May 22, 2024

The world’s economies are rapidly changing due to the rapid development of new markets and the rapid growth of new technologies, sustainable policies, and shifting consumers’ preferences regarding ownership. The rise of automation, digitization and the development of new business models have transformed other sectors, and automotive is no exception. These forces are leading to four radically disruptive technological trends within the automotive sector including autonomous mobility, diverse mobility driving, electrification and connectivity.

The majority of industry experts and players believe that the four trends will strengthen and speed up the pace of each other and that the auto sector is primed for disruption. In light of the fact that disruptive disruptions are already at hand however, there is no holistic view on how the industry will change in the next 10 to 15 years following the impact of these developments. In this regard the eight perspectives we offer concerning”2030″ and the “2030 automotive revolution” are designed to provide scenarios regarding the kind of changes that are in the pipeline and how they’ll impact traditional automotive producers and suppliers, new players regulators, consumers marketplaces, as well as entire automotive value chain.

This research aims to make the changes that are coming more concrete. The forecasts must be taken as projections of the most likely assumptions for all four of the trends, based upon our current knowledge. They’re definitely not certain however they can assist industry leaders in preparing for the uncertainties by discussing the possible future state.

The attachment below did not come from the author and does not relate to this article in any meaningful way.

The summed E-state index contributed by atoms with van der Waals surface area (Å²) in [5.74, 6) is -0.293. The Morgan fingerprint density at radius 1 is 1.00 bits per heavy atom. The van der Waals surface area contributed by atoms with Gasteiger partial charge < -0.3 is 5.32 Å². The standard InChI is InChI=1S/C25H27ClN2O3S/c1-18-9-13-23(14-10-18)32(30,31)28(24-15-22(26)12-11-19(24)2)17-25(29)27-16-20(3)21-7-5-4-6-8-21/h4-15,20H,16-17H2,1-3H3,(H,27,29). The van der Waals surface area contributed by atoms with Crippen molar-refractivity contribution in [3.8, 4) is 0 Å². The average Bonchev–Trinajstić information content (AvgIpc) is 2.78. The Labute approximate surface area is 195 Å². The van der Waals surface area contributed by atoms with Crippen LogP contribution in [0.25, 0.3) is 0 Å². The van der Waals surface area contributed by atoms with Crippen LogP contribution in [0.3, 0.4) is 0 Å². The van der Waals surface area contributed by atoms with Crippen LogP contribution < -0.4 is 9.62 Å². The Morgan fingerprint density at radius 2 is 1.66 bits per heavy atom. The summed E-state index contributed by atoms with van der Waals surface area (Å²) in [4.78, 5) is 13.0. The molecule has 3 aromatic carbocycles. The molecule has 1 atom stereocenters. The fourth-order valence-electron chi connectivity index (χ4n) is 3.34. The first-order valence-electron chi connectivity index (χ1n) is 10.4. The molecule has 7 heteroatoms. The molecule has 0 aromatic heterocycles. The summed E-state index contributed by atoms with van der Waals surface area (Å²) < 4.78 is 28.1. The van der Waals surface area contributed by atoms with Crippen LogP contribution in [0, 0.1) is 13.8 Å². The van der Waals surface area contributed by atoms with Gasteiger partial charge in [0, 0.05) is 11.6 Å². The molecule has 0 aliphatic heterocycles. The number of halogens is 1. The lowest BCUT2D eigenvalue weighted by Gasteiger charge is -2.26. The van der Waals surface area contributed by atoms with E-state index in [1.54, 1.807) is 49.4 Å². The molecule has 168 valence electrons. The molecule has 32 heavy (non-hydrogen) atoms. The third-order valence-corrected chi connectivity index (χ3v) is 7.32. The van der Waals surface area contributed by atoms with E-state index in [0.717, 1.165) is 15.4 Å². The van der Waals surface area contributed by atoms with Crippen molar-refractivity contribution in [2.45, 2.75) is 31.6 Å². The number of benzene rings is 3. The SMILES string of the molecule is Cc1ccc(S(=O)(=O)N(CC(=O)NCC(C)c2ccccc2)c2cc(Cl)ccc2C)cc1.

• Inspiring by sharing connectivity, mobility services and feature enhancements The new business models will increase the amount of revenue from cars by around 30 percent, which could amount the amount to $1.5 trillion.

The market for automotive revenues will dramatically increase and expand towards on-demand mobility services as well as data-driven service. It could result in $1.5 trillion (or 30% more) in future revenue as compared to $5.2 trillion in traditional car sales and other aftermarket products or services increasing by 50 percent from $3.5 trillion in 2015. (Exhibit 1.).

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Connectivity, and eventually autonomous technology, will eventually enable the car to be an opportunity for passengers and drivers to make use of their time on the road to enjoy new forms of services and media or to dedicate their time to other activities. The speed of change particularly in systems that are software-based will demand that cars be upgraded. As shared mobility solutions that have shorter lifespans will be more prevalent, customers are constantly alert to technological advancements which will also drive the need for upgrading for privately owned vehicles and other vehicles.

  • Despite the shift towards shared mobility, the number of vehicle units will continue to rise however, probably at a slower pace of 2 percent annually.